If the intergenerational transfer is not made while the business owner is still living, all of the heirs will inherit the company’s shares. In this case, when the estate is distributed, each heir is entitled to a portion of the shares corresponding to their legal portion. 

In such situations, it may be that the heir planning to continue the business does not receive at least 10 per cent of the company’s share capital when the estate is distributed. If this happens, the tax relief on inheritance tax and the extension in payment term do not apply. 

When distributing the estate, all parties involved may agree that the heir who plans to continue the business receives at least 10 per cent of the company’s shares. The distribution of assets can be balanced by bequeathing other property to heirs other than the successor.  

In addition to the legal portions of children, the widow’s marital right must also be taken into account, provided there is no prenuptial agreement. If the widow owned fewer assets than the deceased, s/he is entitled to an adjustment. In this event, a part of the company’s shares may be given as adjustment to the widow.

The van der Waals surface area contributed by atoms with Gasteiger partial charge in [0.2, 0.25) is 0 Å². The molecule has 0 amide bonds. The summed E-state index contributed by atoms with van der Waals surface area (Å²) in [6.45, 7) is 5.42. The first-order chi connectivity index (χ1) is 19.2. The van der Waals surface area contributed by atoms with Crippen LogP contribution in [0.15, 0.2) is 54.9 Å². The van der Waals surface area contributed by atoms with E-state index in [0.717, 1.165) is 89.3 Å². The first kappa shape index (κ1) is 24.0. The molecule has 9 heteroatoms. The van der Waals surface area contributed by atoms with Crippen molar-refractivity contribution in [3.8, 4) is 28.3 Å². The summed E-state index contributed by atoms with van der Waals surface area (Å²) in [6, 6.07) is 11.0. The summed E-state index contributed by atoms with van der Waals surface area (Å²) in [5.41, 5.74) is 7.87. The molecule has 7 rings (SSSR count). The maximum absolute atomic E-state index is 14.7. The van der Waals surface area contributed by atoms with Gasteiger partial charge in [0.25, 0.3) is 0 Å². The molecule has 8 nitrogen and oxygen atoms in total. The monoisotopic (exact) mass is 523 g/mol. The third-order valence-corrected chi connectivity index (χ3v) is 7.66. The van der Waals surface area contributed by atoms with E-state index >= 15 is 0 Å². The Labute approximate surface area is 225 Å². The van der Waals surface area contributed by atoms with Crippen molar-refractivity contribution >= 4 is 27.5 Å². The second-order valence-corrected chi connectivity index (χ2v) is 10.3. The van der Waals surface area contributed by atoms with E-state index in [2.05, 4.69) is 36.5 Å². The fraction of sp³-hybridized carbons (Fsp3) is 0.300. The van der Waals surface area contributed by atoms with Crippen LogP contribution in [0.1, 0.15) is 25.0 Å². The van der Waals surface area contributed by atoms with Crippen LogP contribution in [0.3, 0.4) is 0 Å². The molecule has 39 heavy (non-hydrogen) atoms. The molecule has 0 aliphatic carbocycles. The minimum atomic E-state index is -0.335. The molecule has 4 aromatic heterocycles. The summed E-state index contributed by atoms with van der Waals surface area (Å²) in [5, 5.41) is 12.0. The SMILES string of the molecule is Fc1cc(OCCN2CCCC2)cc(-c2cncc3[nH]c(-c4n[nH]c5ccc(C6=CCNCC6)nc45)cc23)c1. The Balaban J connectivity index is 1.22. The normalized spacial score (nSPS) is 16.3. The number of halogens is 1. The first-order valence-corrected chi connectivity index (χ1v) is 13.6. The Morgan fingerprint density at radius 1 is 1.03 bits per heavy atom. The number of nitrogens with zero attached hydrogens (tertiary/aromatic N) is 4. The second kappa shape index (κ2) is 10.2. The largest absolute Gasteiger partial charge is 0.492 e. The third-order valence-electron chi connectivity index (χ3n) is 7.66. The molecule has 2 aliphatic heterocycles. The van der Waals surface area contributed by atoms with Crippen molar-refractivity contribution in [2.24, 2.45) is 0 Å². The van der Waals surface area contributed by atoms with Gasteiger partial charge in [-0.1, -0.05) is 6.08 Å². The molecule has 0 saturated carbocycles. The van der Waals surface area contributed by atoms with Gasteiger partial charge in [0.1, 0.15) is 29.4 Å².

The principle of equal inheritance may be departed from by a testamentary disposition. The last will and testament may, for example, order that the successor of the business receives a sufficient portion of shares to ensure the right to the inheritance tax relief.

A testamentary disposition may also grant the heir who continues the business control of the company’s share capital. This is often an effective way to ensure that the business can continue as before. 

An important function of the last will and testament is also to exclude the spouses of heirs from a right to the inheritance.

Intergenerational transfer of a business - careful planning is key

A poorly planned intergenerational transfer may result in conflicts between family members and relatives, unnecessary financial burdens for both old and new owners, and, at worst, termination of the company itself. 

Transfers of business to the next generation are often processes that last years. Professionals can provide valuable expert assistance in the various areas of law involved, including taxation, company law and inheritance rights. In this way, the transfer can be smooth without any unnecessary expenses.